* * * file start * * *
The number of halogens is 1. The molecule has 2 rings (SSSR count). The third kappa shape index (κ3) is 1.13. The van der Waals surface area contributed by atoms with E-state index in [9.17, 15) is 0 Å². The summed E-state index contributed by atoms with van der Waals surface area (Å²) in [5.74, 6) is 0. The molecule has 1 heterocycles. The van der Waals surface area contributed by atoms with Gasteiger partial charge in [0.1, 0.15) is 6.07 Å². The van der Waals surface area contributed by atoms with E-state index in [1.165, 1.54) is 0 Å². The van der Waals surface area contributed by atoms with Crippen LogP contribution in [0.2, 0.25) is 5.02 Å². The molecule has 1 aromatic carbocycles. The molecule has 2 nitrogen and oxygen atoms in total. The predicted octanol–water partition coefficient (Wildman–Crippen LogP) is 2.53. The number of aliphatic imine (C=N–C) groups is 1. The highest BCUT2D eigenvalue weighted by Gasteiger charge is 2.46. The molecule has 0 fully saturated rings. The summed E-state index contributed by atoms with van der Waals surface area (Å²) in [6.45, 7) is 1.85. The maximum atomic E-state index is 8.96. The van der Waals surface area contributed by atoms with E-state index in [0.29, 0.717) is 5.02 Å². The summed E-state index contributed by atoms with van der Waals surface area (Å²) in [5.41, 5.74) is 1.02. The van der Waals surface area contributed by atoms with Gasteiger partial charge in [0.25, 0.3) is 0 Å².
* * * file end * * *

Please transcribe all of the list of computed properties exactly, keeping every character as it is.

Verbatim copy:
The number of halogens is 1. The molecule has 2 rings (SSSR count). The third kappa shape index (κ3) is 1.13. The van der Waals surface area contributed by atoms with E-state index in [9.17, 15) is 0 Å². The summed E-state index contributed by atoms with van der Waals surface area (Å²) in [5.74, 6) is 0. The molecule has 1 heterocycles. The van der Waals surface area contributed by atoms with Gasteiger partial charge in [0.1, 0.15) is 6.07 Å². The van der Waals surface area contributed by atoms with E-state index in [1.165, 1.54) is 0 Å². The van der Waals surface area contributed by atoms with Crippen LogP contribution in [0.2, 0.25) is 5.02 Å². The molecule has 1 aromatic carbocycles. The molecule has 2 nitrogen and oxygen atoms in total. The predicted octanol–water partition coefficient (Wildman–Crippen LogP) is 2.53. The number of aliphatic imine (C=N–C) groups is 1. The highest BCUT2D eigenvalue weighted by Gasteiger charge is 2.46. The molecule has 0 fully saturated rings. The summed E-state index contributed by atoms with van der Waals surface area (Å²) in [6.45, 7) is 1.85. The maximum atomic E-state index is 8.96. The van der Waals surface area contributed by atoms with E-state index in [0.29, 0.717) is 5.02 Å². The summed E-state index contributed by atoms with van der Waals surface area (Å²) in [5.41, 5.74) is 1.02. The van der Waals surface area contributed by atoms with Gasteiger partial charge in [0.25, 0.3) is 0 Å².